Many a grandpa has been teased about "tinkering" with everything from cars to boats to motorcycles. Maybe there's a project truck in your own garage or an old barnacle of a boat upside down on oars in the driveway. There could even be a non-working classic Harley that family members secretly hope never rides well enough for imperiling "sweet old mom and dad." But restoring any of these machines is the hobby of senior enthusiasts worldwide. Bringing an old vehicle, piece of furniture or an entire home to life again involves detail work, creativity and troubleshooting that are great for the mind and body and often for the family, with projects sometimes crossing generations and turning into team efforts.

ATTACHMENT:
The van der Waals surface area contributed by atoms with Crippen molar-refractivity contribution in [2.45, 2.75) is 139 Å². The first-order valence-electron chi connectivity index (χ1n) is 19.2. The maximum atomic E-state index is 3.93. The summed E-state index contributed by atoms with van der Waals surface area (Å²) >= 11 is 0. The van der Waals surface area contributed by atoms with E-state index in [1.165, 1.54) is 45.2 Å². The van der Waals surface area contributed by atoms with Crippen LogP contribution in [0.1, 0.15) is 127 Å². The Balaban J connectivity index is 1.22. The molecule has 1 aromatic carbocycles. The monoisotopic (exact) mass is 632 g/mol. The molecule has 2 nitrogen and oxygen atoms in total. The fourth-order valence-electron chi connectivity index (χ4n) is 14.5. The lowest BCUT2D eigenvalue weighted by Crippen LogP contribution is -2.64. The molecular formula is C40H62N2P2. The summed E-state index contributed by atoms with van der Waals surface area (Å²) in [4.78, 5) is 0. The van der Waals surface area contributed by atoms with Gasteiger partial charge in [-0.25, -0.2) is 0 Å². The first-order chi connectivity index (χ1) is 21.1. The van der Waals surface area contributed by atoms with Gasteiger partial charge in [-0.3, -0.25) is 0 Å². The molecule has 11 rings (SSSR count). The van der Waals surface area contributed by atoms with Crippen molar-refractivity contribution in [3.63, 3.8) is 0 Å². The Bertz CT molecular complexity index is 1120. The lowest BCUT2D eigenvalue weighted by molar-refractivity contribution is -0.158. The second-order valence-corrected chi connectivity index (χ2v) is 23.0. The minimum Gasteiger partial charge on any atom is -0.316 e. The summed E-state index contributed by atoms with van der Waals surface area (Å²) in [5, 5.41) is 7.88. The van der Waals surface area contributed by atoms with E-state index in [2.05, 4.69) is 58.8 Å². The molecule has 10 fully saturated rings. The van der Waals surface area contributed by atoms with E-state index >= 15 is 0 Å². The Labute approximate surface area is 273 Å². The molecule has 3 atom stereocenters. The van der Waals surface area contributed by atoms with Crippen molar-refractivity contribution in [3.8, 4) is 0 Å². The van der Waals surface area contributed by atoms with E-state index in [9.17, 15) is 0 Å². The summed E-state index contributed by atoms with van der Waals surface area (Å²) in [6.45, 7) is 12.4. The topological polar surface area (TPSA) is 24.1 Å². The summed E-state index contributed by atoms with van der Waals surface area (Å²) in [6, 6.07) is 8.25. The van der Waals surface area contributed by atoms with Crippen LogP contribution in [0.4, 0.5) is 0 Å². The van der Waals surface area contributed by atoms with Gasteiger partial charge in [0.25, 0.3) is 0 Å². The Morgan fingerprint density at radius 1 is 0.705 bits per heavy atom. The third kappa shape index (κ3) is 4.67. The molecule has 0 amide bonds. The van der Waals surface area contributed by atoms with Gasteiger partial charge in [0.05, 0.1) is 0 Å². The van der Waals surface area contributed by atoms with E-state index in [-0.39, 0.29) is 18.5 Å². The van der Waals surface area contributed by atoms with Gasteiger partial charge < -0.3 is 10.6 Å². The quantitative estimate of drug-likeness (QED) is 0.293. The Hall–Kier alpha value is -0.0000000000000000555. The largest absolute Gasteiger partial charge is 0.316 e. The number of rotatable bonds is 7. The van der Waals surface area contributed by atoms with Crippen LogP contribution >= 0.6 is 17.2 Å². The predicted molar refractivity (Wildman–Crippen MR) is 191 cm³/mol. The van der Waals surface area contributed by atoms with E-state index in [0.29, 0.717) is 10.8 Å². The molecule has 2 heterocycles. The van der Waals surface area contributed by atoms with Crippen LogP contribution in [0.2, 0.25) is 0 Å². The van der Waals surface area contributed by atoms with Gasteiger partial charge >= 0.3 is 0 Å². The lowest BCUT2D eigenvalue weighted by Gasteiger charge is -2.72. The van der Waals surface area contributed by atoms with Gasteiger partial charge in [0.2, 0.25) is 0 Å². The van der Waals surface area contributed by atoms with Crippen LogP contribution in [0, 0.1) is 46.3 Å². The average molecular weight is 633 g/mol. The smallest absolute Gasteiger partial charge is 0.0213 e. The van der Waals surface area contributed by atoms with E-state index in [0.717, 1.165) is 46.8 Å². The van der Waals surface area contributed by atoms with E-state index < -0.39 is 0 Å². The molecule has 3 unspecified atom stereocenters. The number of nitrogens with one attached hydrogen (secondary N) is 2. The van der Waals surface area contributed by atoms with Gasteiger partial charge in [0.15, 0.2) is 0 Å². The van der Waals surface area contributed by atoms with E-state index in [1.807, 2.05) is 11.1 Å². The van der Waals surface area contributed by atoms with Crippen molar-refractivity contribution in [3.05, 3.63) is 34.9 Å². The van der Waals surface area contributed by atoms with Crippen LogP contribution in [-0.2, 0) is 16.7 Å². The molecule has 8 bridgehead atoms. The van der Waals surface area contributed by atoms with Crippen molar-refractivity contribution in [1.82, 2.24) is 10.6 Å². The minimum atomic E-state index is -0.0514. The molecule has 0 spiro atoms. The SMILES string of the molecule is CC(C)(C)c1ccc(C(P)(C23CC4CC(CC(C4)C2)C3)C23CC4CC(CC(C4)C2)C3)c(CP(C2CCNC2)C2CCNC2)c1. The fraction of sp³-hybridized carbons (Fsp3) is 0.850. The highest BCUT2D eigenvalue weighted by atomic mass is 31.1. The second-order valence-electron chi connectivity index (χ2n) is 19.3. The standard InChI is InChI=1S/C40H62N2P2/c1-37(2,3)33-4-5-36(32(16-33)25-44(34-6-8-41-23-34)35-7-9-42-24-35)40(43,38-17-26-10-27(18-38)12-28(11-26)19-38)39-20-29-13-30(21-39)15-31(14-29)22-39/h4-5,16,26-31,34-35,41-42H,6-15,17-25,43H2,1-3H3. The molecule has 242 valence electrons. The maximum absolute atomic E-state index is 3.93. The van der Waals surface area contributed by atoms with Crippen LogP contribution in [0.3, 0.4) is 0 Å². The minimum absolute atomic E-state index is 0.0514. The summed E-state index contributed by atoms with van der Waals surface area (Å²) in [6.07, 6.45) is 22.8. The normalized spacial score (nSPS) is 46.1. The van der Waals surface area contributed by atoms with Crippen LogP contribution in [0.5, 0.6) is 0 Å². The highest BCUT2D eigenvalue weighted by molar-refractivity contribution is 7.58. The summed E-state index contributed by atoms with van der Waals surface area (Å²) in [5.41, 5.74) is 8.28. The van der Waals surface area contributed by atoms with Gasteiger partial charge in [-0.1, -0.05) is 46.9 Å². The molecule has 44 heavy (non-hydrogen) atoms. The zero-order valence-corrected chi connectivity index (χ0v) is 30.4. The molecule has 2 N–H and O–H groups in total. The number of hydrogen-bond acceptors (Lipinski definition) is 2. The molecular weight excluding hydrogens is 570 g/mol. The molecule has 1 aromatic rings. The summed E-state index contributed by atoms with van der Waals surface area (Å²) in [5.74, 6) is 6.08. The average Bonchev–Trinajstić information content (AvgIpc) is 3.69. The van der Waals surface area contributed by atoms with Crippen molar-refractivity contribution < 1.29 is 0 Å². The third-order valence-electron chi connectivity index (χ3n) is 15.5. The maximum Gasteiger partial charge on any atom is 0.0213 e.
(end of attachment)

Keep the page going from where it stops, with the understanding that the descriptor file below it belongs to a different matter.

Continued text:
While these projects are mostly enjoyable hobbies, when a senior's expertise is needed for helping with rewiring, fence-painting, sewing fixes, and yard work or other needs, people are probably less likely to call it tinkering. Then, it's a way to fill free time for older family and friends who in reality, can be busier with hobbies and fix-it projects if in retirement than they were while working.